I hadn't realized ahead of time just how much prominence Call Mtn has (748ft), but more so how it commands the view to the west. There is nothing close to it in height until Junipero Serra and the highpoints around Ventana. One can see the glow of city lights (though not the lights themselves) of the towns along US101 20 miles to the west. Call Mtn is pretty far from civilization and about the only city lights that I could see on the ascent were those towards Hollister, albeit faintly. Still, I could make out the main ranges in that direction for forty miles, despite the faded light. The other direction that could be seen was to the north, where the Diablo Hills continued for many miles without any lights to be seen. The half moon provided sufficient light that I didn't need to use a headlamp for most of the night. The oaks that peppered the hills cast shadows along many portions of the road, but the maintainence was sufficiently good to keep me from tripping over rocks and downfall in the dark sections.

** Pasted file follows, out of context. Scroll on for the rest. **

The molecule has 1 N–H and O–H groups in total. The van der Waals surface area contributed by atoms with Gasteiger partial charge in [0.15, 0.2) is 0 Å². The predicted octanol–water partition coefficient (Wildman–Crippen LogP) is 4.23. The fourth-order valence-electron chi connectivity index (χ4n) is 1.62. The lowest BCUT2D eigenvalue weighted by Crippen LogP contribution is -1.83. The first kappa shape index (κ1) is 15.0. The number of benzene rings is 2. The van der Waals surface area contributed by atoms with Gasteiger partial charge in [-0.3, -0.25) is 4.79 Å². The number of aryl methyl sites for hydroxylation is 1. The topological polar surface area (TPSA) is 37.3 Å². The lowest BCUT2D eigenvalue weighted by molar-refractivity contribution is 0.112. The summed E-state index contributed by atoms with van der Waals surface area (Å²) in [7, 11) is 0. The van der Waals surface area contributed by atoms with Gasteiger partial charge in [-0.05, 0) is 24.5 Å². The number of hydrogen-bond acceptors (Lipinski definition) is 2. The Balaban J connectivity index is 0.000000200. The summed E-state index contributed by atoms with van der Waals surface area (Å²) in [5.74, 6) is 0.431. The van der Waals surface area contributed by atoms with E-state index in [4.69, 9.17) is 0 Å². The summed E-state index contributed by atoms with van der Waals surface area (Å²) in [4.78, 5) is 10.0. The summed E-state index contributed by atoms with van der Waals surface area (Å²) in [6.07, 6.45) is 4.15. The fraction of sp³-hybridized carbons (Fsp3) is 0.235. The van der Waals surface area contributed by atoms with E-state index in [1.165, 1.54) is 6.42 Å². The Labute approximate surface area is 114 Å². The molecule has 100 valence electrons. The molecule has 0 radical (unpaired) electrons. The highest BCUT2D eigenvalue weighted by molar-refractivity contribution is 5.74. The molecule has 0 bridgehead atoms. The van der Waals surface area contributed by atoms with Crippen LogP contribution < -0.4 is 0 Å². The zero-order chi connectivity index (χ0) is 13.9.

Though out in the boondocks, it was hardly a quiet scene. The whole area is used for grazing and there were several herds to be seen along the way. As night came on the cattle could be heard lowing in soft, low murmurs. Frogs were croaking with a few crossing the road ahead of my footsteps. I worried that I might accidently step on one with my headlamp off. There were other sounds - airplanes overhead, periodic cars along Panoche Rd, coyotes eeriely baying in the distance. As often happens while out alone at night, I thought about mountain lions and my odds against one. I was sure that I would be better off with a headlamp on, but I fought the urge to use it to this purpose which I knew to be somewhat irrational.